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Archive for August, 2010

We have read and re-read the statements from the Archdiocese of Boston about the annoying problem of the Catholic bloggers and are miffed–literally beyond words–by the double-speak and deception.

Paul Melanson at La Salette Journey has an outstanding blog post on this topic well worth reading in its entirety.  He opened his blog post with this passage from Isaiah:

Woe to those who call evil good, and good evil, who change darkness into light, and light into darkness, who change bitter into sweet, and sweet into bitter! Woe to those who are wise in their own sight, and prudent in their own esteem!” (Isaiah 5: 20, 21).

This is what’s happening in Boston.  And what’s most concerning is that it seems to be coming from the top of the hierarchy, not just the underlings.  Here are several examples—with Caritas Christi, the Ted Kennedy funeral, and with this blog.

1) Caritas Christi

In March of 2009, after Caritas Christi announced a joint venture with Centene Corporation and faithful Catholics complained that it included provisions for referring patients to abortion providers, Cardinal O’Malley responded with this comment to  the critics:

To be perfectly clear, Caritas Christi will never do anything to promote abortions, to direct any patients to providers of abortion or in any way to participate in actions that are contrary to Catholic moral teaching and anyone who suggests otherwise is doing a great disservice to the Catholic Church. We are committed to the Gospel of Life and no arrangement will be entered into unless it is completely in accord with Church teaching.

That “great disservice to the Church” pressured the Cardinal to ask the National Catholic Bioethics Center to study the deal, and then after the NCBC’s analysis was done, after several weeks of discussions with the NCBC, Caritas, and Cenetne, the original joint venture was scrapped in late June. Here’s all we heard at the time on the Cardinal’s blog:

Over that time, subsequent discussions involving Caritas Christi, the NCBC and the Archdiocese were held and the Cardinal made his final determination. The Cardinal’s role in reviewing and seeking additional guidance on this proposal is rooted in his responsibility to ensure the Catholic identity and moral character of institutions affiliated with the Archdiocese of Boston, including Caritas Christi.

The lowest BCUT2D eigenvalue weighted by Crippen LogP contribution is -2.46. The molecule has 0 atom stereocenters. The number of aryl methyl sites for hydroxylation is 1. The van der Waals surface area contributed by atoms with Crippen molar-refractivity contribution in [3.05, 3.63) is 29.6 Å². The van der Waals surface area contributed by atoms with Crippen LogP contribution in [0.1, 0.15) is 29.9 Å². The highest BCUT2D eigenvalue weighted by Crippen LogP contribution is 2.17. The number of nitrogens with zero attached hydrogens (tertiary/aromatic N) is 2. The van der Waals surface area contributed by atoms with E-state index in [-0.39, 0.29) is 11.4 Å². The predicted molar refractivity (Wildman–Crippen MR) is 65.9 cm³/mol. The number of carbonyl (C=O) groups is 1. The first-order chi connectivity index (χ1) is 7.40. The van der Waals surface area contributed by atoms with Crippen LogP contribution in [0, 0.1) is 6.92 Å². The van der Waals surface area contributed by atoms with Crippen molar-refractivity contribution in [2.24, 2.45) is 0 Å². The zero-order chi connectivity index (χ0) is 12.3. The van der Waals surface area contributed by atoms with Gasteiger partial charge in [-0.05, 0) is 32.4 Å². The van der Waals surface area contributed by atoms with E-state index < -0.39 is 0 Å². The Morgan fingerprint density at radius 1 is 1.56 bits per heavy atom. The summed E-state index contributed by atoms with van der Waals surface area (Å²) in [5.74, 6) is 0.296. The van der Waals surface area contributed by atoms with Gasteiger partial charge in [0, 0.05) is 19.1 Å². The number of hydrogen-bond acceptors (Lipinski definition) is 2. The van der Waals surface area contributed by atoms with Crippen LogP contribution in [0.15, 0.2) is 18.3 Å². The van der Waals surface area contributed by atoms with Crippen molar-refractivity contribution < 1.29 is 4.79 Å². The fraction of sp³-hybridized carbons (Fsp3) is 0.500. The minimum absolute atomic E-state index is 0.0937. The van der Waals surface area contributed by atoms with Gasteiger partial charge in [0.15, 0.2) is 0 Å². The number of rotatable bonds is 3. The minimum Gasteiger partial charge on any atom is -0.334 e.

It would seem those people labeled as having done a “disservice to the Church” had actually done a service to the Church.

Fast forward to Friday, August 27, when we learned that Caritas Christi is moving forward with plans to acquire the secular Landmark Hospital in Rhode Island, and to keep it secular, which means they can continue to provide sterilizations and family planning services that contradict Catholic religious and moral directives.  Here’s what the Providence Journal reported:

“…the deal does not require Landmark to become a Catholic hospital or to accept the limitations of Catholic doctrine.  Landmark spokesman Bill Fischer said the hospital intended to remain secular, and Caritas spokesman Chris Murphy confirmed that, saying, “Our intent is to preserve Landmark in its current form, which includes no religious affiliation.”

In June of 2009, when discussions between Caritas and Landmark first were reported, this moral conflict was clear as reported by the Boston Globe.  Thundermist Health Center, the largest primary healthcare provider in northern Rhode Island which has contracts with Landmark expressed their concern that,

“If Landmark converts to a Catholic hospital, Thundermist could no longer provide family planning services or sterilizations there

In case you forget what Cardinal O’Malley said in March of 2009, we repeat his words again.  He said,

“Caritas Christi will never do anything …in any way to participate in actions that are contrary to Catholic moral teaching.”

Is there any question that the acquisition of Landmark announced on Friday will do exactly that?  Woe to those who call evil good, and good evil, who change darkness into light.

2. Ted Kennedy Funeral

We all know the story here.  For purposes of this blog, we will focus on the reaction by Cardinal O’Malley to those who criticized his presiding over the Catholic funeral  for the late Sen. Kennedy.  Here’s the Cardinal’s response, as reported in the Boston Globe on Sept 2, 2009.

One of my greatest satisfactions in my ministry thus far was helping to overturn the abortion laws in Honduras….We will stop the practice of abortion by changing the law, and we will be successful in changing the law if we change people’s hearts…

At times, even in the Church, zeal can lead people to issue harsh judgments and impute the worst motives to one another. These attitudes and practices do irreparable damage to the communion of the Church. If any cause is motivated by judgment, anger or vindictiveness, it will be doomed to marginalization and failure. Jesus’ words to us were that we must love one another as He loves us. Jesus loves us while we are still in sin. He loves each of us first, and He loves us to the end. Our ability to change people’s hearts and help them to grasp the dignity of each and every life, from the first moment of conception to the last moment of natural death, is directly related to our ability to increase love and unity in the Church, for our proclamation of the Truth is hindered when we are divided and fighting with each other